DDoS mitigation systems 'under attack'

News by Dan Raywood

The tactics used in distributed denial-of-service (DDoS) attacks have changed as culprits target mitigation equipment.

The tactics used in distributed denial-of-service (DDoS) attacks have changed as culprits target mitigation equipment.

According to Prolexic CTO Paul Sop, attackers know that businesses have some level of DDoS protection, so DDoS mitigation equipment is now being targeted. He also claimed that most technologies "do not have the capacity to process the 'high packet per second' attacks that are being used".

He said: “The simple truth is that automated mitigation tools and providers that offer only basic mitigation capabilities are likely to struggle against these kinds of attacks because they do not have an infrastructure in place with sufficient packet-per-second processing capacity.”

In its Q3 2011 attack report, Prolexic detected a steady rise in certain attack types, particularly high-packet-per-second SYN and ICMP floods. “High PPS SYN floods, in particular, target DDoS mitigation appliances by exhausting their processing capabilities with millions of small packets per second,” said Sop.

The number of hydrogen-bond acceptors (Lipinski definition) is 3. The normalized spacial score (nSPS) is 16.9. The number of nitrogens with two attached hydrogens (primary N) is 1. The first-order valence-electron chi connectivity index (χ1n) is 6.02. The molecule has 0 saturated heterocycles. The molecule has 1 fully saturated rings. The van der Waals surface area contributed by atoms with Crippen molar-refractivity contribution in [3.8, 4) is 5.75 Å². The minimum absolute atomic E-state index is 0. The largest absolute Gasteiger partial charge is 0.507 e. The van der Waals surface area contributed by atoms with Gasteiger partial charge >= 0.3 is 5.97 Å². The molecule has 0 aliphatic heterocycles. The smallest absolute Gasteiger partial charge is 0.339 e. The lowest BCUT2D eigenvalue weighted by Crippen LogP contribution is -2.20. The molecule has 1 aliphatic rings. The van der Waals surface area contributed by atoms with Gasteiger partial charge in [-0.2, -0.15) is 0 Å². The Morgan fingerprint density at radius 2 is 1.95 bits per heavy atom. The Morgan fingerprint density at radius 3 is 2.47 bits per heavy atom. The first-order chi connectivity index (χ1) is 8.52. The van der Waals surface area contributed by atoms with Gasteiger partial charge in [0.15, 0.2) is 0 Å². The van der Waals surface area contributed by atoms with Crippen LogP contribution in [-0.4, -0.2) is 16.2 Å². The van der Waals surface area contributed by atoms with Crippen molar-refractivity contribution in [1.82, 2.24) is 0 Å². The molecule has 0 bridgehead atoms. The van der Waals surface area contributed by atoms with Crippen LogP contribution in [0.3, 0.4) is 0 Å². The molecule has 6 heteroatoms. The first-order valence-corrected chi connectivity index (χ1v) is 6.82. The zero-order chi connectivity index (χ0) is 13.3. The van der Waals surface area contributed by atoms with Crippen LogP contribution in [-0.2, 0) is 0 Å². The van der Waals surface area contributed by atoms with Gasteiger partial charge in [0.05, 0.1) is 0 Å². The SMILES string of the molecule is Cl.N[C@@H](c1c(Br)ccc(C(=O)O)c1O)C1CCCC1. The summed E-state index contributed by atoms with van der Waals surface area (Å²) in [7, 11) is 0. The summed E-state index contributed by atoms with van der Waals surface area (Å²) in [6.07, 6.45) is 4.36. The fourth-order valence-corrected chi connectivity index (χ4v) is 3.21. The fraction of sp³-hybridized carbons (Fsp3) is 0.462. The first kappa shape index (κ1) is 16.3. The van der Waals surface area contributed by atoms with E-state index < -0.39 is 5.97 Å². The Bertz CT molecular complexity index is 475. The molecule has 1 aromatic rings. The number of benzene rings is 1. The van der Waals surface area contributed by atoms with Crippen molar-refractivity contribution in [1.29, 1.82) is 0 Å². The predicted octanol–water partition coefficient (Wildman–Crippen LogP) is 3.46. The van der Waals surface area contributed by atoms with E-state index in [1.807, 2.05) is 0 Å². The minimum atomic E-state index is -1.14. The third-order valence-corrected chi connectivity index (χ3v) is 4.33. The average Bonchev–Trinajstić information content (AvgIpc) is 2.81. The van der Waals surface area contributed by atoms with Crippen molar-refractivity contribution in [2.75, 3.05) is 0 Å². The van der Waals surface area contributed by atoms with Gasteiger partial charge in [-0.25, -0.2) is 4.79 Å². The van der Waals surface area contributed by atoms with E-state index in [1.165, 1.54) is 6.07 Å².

“For example, popular 10Gbps appliances often exhibit peak handling rates of less than five million packets per second. The prevalence of high PPS SYN floods indicates a change in strategy where attacks are less sophisticated, but more deadly.”

Of all of the attacks mitigated by Prolexic, approximately 24 per cent were SYN floods, 22 per cent ICMP floods and 19 per cent UDP floods. Network layer (Layer 3) attacks were the most common, making up 83 per cent of total attacks, with application layer (Layer 7) attacks accounting for the remaining 17 per cent.

The average attack duration was 1.4 days and the average speed of traffic mitigated was 1.5Gbps. The highest volume of attacks occurred during the period of 19-25 August, and the top three countries from which attacks originated were China, India, and Turkey, with China-based IP addresses accounting for 55 per cent of attacks.


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